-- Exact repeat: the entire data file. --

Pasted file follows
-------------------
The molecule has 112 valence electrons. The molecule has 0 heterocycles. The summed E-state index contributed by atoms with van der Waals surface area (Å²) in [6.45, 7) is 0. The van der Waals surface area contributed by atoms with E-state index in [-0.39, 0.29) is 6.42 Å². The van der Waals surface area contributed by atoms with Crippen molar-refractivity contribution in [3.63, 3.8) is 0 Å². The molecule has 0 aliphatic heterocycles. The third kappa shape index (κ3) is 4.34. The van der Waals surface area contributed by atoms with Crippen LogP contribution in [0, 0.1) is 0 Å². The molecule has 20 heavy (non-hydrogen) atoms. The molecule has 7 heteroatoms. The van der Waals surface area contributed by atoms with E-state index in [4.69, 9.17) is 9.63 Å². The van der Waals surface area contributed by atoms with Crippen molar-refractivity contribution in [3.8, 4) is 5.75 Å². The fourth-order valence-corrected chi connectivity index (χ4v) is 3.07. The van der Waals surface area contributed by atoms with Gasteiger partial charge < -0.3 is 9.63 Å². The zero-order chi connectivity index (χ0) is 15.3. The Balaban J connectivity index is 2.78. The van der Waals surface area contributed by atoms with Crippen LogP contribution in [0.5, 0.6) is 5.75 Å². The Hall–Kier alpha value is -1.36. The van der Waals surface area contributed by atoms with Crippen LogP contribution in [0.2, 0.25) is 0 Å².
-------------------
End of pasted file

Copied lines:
The molecule has 112 valence electrons. The molecule has 0 heterocycles. The summed E-state index contributed by atoms with van der Waals surface area (Å²) in [6.45, 7) is 0. The van der Waals surface area contributed by atoms with E-state index in [-0.39, 0.29) is 6.42 Å². The van der Waals surface area contributed by atoms with Crippen molar-refractivity contribution in [3.63, 3.8) is 0 Å². The molecule has 0 aliphatic heterocycles. The third kappa shape index (κ3) is 4.34. The van der Waals surface area contributed by atoms with Crippen LogP contribution in [0, 0.1) is 0 Å². The molecule has 20 heavy (non-hydrogen) atoms. The molecule has 7 heteroatoms. The van der Waals surface area contributed by atoms with E-state index in [4.69, 9.17) is 9.63 Å². The van der Waals surface area contributed by atoms with Crippen molar-refractivity contribution in [3.8, 4) is 5.75 Å². The fourth-order valence-corrected chi connectivity index (χ4v) is 3.07. The van der Waals surface area contributed by atoms with Gasteiger partial charge < -0.3 is 9.63 Å². The zero-order chi connectivity index (χ0) is 15.3. The Balaban J connectivity index is 2.78. The van der Waals surface area contributed by atoms with Crippen LogP contribution in [0.5, 0.6) is 5.75 Å². The Hall–Kier alpha value is -1.36. The van der Waals surface area contributed by atoms with Crippen LogP contribution in [0.2, 0.25) is 0 Å².